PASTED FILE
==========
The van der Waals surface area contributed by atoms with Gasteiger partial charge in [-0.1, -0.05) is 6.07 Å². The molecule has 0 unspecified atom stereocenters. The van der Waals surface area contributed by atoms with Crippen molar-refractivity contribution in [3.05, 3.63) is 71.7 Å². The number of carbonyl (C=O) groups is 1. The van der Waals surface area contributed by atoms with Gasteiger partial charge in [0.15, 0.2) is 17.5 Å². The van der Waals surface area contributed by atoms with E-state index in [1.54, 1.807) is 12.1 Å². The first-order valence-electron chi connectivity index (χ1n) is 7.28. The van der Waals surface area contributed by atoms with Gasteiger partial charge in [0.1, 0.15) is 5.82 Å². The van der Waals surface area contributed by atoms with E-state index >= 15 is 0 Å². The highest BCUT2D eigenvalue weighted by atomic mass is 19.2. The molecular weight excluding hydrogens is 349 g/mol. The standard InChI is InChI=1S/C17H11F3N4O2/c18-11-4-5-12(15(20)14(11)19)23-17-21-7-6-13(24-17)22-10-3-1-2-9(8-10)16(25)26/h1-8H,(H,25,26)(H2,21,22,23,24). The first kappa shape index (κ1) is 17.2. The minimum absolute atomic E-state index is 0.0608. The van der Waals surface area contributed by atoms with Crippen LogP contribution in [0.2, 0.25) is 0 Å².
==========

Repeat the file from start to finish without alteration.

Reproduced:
The van der Waals surface area contributed by atoms with Gasteiger partial charge in [-0.1, -0.05) is 6.07 Å². The molecule has 0 unspecified atom stereocenters. The van der Waals surface area contributed by atoms with Crippen molar-refractivity contribution in [3.05, 3.63) is 71.7 Å². The number of carbonyl (C=O) groups is 1. The van der Waals surface area contributed by atoms with Gasteiger partial charge in [0.15, 0.2) is 17.5 Å². The van der Waals surface area contributed by atoms with E-state index in [1.54, 1.807) is 12.1 Å². The first-order valence-electron chi connectivity index (χ1n) is 7.28. The van der Waals surface area contributed by atoms with Gasteiger partial charge in [0.1, 0.15) is 5.82 Å². The van der Waals surface area contributed by atoms with E-state index >= 15 is 0 Å². The highest BCUT2D eigenvalue weighted by atomic mass is 19.2. The molecular weight excluding hydrogens is 349 g/mol. The standard InChI is InChI=1S/C17H11F3N4O2/c18-11-4-5-12(15(20)14(11)19)23-17-21-7-6-13(24-17)22-10-3-1-2-9(8-10)16(25)26/h1-8H,(H,25,26)(H2,21,22,23,24). The first kappa shape index (κ1) is 17.2. The minimum absolute atomic E-state index is 0.0608. The van der Waals surface area contributed by atoms with Crippen LogP contribution in [0.2, 0.25) is 0 Å².